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Why safeguarding Mzilikazi heritage sites matters

Sifelani Tsiko Agric, Environment & Innovation Editor
“UMzilikazi ka Matshobana Inkosi yaMaNdebele. Intaba yaDilika Ngo 5 September 1868. Zonke Izizwe ziti Matshobana! Bayete . . . In Memory of UMzilikazi, King of the AmaNdebele Nation who settled in this country in 1838 . . . Erected by European subscription — 1941,” reads an inscription at a memorial site along Old Gwanda Road.

By all means, Mzilikazi’s grave and his memorial site are supposed to be the heart and lung of our collective memory about the ancient Ndebele Nation.

The grave and memorial cultural heritage site should give us the foundation to shape the philosophical vision of our nation and what should really bind us together as a country.

But the sorry state of the road leading to the grave and the complete neglect of the memorial site shows how unconcerned we are as a nation in terms of the preservation, presentation and promotion of our glorious cultural heritage.

The road sign to the Mzilikazi grave is hardly visible and there is no proper road to the home of the custodian of the site.

There are no ablution facilities and bins at the site. There is no sitting place and museum-like infrastructure that captures the history of one of the most prominent leaders in the history of the entire southern Africa region.

Both sites are largely unprotected and open to vandalism. There is tall grass at the memorial site, with no one manning the place.

The site is in a bad state and there has been lack of renovation and lack of proper preservation and management of this precious historical site.

Owing to the lack of resources on the part of the Khumalo clan who are the custodians of the grave, the site is open to disfigurement and damage due to lack of a fence and security around the grave.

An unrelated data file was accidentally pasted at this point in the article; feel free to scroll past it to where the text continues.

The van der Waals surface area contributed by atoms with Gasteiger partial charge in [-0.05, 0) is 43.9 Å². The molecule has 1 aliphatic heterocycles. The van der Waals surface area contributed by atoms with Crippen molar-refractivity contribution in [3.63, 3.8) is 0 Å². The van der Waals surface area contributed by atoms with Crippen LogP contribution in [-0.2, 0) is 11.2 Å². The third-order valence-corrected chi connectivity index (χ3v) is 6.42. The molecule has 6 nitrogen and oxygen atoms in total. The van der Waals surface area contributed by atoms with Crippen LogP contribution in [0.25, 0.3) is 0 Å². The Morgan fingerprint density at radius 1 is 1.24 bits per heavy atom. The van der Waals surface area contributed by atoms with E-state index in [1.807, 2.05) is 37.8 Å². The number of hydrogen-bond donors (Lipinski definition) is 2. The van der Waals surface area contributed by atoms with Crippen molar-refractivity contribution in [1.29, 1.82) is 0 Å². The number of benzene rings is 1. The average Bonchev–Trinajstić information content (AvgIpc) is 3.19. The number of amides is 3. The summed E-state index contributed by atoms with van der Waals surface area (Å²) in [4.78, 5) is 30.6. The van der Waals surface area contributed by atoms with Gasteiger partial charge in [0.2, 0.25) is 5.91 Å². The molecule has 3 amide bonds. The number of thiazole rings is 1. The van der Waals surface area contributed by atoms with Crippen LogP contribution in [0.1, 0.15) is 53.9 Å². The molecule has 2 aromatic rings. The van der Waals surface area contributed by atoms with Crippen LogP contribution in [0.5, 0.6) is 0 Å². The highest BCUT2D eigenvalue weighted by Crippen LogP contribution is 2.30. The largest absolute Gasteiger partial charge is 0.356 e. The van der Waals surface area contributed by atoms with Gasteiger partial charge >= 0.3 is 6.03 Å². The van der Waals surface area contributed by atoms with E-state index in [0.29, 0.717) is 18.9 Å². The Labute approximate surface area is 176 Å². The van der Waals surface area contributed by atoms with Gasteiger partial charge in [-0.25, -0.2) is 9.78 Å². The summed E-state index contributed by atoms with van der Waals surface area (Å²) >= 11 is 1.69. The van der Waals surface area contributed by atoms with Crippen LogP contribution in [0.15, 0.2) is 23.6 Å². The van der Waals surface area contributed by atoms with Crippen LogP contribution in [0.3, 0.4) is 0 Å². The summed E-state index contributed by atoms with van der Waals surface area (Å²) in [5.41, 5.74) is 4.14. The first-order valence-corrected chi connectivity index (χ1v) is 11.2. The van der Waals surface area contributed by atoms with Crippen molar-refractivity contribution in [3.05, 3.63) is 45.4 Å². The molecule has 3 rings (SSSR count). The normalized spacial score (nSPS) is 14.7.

The memorial site too is largely in danger of disfigurement and the vandalisation of objects and the epitaph.

The National Museum and Monuments of Zimbabwe (NMMZ) says the upkeep and maintenance of the grave is the sole responsibility of the Khumalo clan, while it only sends a person once in a while to check on the memorial site.

The neglect and failure to protect places of special and historic importance raises pertinent points about the preservation of these historical monuments.

Is it right to neglect things that are part of our national history and heritage?

Should we leave everything to the Khumalo clan?

Is it not time the NMMZ takes charge in collaboration with the Khumalo clan to run and properly maintain the two sites?

Is the construction of a road, installation of proper signage and ablution facilities something beyond our means as a nation?

Should we let foreign researchers and tourists visit the sites absolutely free of charge because we feel strongly that Mzilikazi’s grave is a sacred shrine, and not a tourist site?

Zimbabwe and most African countries are still the biggest losers in the global tourism and hospitality industry because we continue to give tourists free access or cheap rates to major historical and tourism resort spots.

For instance, a researcher from the US and UK will spend more on airlines controlled by billionaires in those countries while paying next to nothing to the host country.